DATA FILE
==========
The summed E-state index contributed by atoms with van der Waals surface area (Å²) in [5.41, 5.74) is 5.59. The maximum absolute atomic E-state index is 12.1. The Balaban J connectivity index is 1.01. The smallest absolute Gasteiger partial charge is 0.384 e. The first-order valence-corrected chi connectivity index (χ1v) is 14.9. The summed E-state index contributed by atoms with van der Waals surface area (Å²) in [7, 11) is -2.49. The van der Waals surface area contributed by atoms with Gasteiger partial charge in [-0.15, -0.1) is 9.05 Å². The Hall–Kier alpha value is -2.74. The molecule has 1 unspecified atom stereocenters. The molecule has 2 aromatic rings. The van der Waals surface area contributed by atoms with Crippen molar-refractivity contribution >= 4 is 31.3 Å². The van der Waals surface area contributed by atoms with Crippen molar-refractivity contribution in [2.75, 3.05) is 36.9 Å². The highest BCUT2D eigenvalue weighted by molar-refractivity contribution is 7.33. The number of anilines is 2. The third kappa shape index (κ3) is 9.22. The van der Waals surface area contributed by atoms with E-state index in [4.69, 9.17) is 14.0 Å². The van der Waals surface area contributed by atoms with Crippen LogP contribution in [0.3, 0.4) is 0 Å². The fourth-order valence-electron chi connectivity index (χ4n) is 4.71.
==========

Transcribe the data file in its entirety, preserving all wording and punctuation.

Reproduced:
The summed E-state index contributed by atoms with van der Waals surface area (Å²) in [5.41, 5.74) is 5.59. The maximum absolute atomic E-state index is 12.1. The Balaban J connectivity index is 1.01. The smallest absolute Gasteiger partial charge is 0.384 e. The first-order valence-corrected chi connectivity index (χ1v) is 14.9. The summed E-state index contributed by atoms with van der Waals surface area (Å²) in [7, 11) is -2.49. The van der Waals surface area contributed by atoms with Gasteiger partial charge in [-0.15, -0.1) is 9.05 Å². The Hall–Kier alpha value is -2.74. The molecule has 1 unspecified atom stereocenters. The molecule has 2 aromatic rings. The van der Waals surface area contributed by atoms with Crippen molar-refractivity contribution >= 4 is 31.3 Å². The van der Waals surface area contributed by atoms with Crippen molar-refractivity contribution in [2.75, 3.05) is 36.9 Å². The highest BCUT2D eigenvalue weighted by molar-refractivity contribution is 7.33. The number of anilines is 2. The third kappa shape index (κ3) is 9.22. The van der Waals surface area contributed by atoms with E-state index in [4.69, 9.17) is 14.0 Å². The van der Waals surface area contributed by atoms with Crippen LogP contribution in [0.3, 0.4) is 0 Å². The fourth-order valence-electron chi connectivity index (χ4n) is 4.71.